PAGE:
Facebook Twitter

A closer look at this year’s Cougars — and some bold predictions

How will No. 25-ranked BYU fare in 2022 after 10-3 season? Here’s how those who cover the team closely see the season playing out.

SHARE A closer look at this year’s Cougars — and some bold predictions
BYU quarterback Jaren Hall gets in some reps during practice Aug. 15, 2022, in Provo.

BYU quarterback Jaren Hall gets in some reps during practice Aug. 15, 2022, in Provo. Hall and the Cougars are busy prepping for their Sept. 3 opener at South Florida.

Jaren Wilkey, BYU Photo

Predictions. Love ’em.

Breaking down BYU’s 2022 season, what are their chances, the overall win-loss record, where the losses will come, and just what kind of a football team does Kalani Sitake have?

Well, it will be an interesting season.

The Cougars will play four teams ranked in the top 15, including preseason No. 5 Notre Dame and No. 10 Baylor. Oregon is No. 11 and Arkansas is 19th. That means this is a season of opportunity. Or, it could be too big of a challenge and there is heartbreak on the horizon.

BYU will have as much experience on the field as it has had in decades. The Cougars rank No. 1 in returning starters and among the top three in returning productivity from a 10-win squad. This is a team that has COVID-19 seniors like linebacker Payton Wilgar, receiver Gunner Romney and running back Lopini Katoa.

On offense, BYU should be more than capable of competing with a huge, deep, experienced offensive line protecting QB Jaren Hall and myriad targets and weapons like Puka Nacua and tight ends Isaac Rex and Dallin Holker.

Defensively, this will be the fastest team the Cougars have fielded in some time — especially at corner. It will surprise critics with its utility and capability — as witnessed in two weeks of practice against veterans. True, it is going up against an offense and personnel that is familiar and holding out some star players every practice, but this defense will make plays and will pick and choose between 18 defensive linemen to keep fresh. The linebacking crew is solid.

So, what will happen?

Well, this is a better team than a year ago, one that I did not foresee going 5-0 against the Pac-12. It is bigger, stronger and has more speed on both sides of the line.

When you look at this schedule, you have four games against ranked teams that we can call a 40%-60% win-loss.

Then you have seven games that could be labeled 60%-40% wins in South Florida, Wyoming, Utah State, Liberty, East Carolina and Utah Tech. Of those games, three are what one could call trap games — contests that an expected win could turn into a dogfight and go either way. The opener with USF is in this category, as is in-state USU and the trip to Liberty.

To get to nine or 10 wins, the Cougars have to win the games they are favored in, the 60-40s, and stage an upset over at least one of the 40-60s, where they’ll be a decided underdog. There can be no trap game slip-ups.

The Cougars will play 10 straight games without a week off and a road game to Boise State at the end of that stretch is a game that could do the Cougars in. It turns into a 50-50 game because of the circumstances, travel and potential injuries. Many local experts believe this will be a loss for BYU because of where it sits in the schedule at the end of a no-break stretch with no time to heal up and rest.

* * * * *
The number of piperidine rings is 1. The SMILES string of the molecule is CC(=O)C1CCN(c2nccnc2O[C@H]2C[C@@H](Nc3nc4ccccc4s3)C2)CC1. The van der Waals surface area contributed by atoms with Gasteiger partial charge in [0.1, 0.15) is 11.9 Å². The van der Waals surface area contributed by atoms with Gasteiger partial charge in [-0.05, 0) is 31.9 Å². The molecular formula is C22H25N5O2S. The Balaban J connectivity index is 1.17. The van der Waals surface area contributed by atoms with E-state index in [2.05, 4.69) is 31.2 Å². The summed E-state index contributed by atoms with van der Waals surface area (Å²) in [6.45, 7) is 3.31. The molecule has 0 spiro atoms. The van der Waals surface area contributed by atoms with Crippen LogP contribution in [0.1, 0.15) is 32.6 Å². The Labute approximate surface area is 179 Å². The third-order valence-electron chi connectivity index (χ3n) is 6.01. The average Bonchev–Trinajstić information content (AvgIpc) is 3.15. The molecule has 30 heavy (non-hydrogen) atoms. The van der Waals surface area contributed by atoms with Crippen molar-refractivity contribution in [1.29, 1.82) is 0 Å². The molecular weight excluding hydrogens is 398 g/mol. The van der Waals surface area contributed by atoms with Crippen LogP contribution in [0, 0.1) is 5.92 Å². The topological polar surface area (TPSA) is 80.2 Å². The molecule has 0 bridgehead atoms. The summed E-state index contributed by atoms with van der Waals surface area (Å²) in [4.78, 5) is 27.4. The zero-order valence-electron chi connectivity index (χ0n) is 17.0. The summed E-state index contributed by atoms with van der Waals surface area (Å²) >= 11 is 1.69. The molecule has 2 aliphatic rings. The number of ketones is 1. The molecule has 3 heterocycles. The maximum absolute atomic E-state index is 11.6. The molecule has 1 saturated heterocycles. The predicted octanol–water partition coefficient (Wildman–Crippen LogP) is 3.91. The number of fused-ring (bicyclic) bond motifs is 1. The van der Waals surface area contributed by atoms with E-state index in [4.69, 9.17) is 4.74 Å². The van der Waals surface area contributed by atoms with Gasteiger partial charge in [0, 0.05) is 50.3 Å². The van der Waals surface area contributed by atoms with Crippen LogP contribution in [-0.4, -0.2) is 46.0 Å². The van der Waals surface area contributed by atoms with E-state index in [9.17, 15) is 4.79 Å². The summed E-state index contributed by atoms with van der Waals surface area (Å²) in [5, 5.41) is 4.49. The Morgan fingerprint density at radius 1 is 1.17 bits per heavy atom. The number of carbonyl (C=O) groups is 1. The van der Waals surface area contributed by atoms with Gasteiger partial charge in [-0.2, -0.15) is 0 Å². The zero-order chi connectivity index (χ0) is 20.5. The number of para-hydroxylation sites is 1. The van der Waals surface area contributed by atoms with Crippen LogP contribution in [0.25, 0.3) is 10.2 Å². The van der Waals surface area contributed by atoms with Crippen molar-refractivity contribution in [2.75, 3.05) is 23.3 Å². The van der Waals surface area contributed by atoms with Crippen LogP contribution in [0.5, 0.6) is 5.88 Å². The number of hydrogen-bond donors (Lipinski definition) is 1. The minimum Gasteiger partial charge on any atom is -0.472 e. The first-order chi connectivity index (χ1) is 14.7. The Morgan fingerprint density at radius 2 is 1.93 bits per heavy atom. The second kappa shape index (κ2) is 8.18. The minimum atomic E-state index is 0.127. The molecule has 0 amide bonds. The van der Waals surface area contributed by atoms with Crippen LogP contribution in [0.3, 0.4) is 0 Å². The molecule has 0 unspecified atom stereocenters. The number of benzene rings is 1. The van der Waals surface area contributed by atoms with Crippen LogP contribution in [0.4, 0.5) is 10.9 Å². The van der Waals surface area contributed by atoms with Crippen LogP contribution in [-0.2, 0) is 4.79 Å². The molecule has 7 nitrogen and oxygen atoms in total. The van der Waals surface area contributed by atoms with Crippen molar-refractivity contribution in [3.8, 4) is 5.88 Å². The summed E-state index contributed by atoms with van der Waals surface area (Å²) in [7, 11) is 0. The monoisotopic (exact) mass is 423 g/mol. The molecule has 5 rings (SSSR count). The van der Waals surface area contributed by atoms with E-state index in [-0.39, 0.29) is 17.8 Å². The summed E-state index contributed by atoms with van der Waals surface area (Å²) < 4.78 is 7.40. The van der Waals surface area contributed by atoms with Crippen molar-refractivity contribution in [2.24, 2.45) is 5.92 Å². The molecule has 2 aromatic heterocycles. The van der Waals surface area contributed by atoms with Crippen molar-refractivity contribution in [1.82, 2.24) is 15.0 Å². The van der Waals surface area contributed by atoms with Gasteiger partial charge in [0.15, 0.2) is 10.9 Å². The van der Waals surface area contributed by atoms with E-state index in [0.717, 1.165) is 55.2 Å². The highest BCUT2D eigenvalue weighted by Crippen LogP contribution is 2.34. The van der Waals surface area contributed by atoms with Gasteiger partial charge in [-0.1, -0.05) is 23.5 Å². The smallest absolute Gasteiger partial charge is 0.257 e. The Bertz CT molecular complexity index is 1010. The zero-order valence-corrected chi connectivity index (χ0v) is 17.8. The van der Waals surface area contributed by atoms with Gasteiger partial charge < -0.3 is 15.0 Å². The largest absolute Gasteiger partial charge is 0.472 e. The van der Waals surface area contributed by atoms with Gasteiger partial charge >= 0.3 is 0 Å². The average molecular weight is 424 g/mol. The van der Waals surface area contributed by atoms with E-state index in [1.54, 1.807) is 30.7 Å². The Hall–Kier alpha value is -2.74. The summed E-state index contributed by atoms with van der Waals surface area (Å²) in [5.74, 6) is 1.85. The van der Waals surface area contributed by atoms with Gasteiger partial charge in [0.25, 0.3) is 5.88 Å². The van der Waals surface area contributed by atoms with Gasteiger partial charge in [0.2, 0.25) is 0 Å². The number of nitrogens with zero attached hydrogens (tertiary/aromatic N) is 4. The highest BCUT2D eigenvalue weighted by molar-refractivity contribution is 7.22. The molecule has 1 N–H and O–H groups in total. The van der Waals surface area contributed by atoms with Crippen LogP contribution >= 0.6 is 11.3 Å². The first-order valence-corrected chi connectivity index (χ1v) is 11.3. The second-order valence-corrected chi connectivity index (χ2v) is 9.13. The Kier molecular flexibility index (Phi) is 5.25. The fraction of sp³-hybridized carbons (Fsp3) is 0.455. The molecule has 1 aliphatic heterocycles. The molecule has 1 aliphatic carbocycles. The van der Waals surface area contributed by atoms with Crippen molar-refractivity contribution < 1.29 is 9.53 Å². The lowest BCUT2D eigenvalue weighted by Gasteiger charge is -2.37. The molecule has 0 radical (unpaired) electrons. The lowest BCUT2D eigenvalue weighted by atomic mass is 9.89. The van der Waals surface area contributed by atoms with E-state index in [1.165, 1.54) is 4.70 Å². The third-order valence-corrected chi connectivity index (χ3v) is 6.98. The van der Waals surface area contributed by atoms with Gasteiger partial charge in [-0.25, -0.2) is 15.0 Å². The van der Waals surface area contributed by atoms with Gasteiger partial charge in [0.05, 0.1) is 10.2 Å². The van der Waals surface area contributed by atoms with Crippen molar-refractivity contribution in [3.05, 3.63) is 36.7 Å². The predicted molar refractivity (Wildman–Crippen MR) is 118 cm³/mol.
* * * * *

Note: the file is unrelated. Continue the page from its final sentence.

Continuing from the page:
Running back Jackson McChesney said BYU’s coaching staff is working hard at keeping an edge to practices and the approach this season — knowing the Cougars cannot afford to break down, get distracted or lose focus on the work at hand.

“I feel we are trying to keep that edge,” said McChesney. “We’ve had two good seasons in a row, but we’re trying to not get comfortable, not be comfortable with being in the top 25, but get to the top 10. We play great teams this year, beginning with a very good team in South Florida. We want to flip the switch and not just be good, but great.”

McChesney said the coaching staff is expecting greatness every day.

“Like today, if it’s not perfect, then they are pulling the perfect out of us and making sure we have it by the next practice,” he said. “We aren’t having back-to-back bad practices, but just building good practice after good practice.”

One could say Sitake and his staff are striving to take the next step in consistency and attitude heading into the season — knowing much more will be needed once in the Big 12. Still, this 2022 schedule with the four ranked teams is as challenging as some P5 teams already have on tap.

It is said BYU plays to the level of its competition. If so, there should be some interesting matchups and outcomes in 2022.

For comparison purposes, here are some season predictions I collected from members of the media who cover BYU football and are hip-deep in conversations and interviews and see portions of the practices that are opened to reporters.

They were asked to give a win-loss record and where the losses would come.

Jay Drew, beat writer, Deseret News: 8-4 (losses to Baylor, Oregon, Arkansas and Boise State)

Jake Hatch, producer 1280 the Zone, Locked on Cougars Podcast: 9-3 (losses to Baylor, Notre Dame and Boise State)

Mitch Harper, KSLsports: 9-3 (losses to Oregon, Notre Dame, Boise State)

Ben Criddle, host ESPN 960 radio: 10-2, (losses to Notre Dame, Arkansas)

Sean Walker, KSL.com reporter: 8-4 (losses to Baylor, Oregon, Notre Dame, Boise State)

Hans Olsen, host 1280 the Zone, former BYU, NFL lineman: 10-2 (losses to Notre Dame and 1-1 against Baylor and Arkansas)

Dave McCann, Y’s Guys podcast, BYUtv sportscaster, Deseret News contributor: 10-2 (losses at Oregon, Notre Dame)

Your humble correspondent:  9-3 (losses to Notre Dame, Oregon, Boise State)


BYU players hit the LaVell Edwards Stadium turf during 2022 fall camp. The Cougars enter the season amid high expectations and return a veteran team that is ranked No. 25 in the AP preseason poll.

Jaren Wilkey, BYU Photo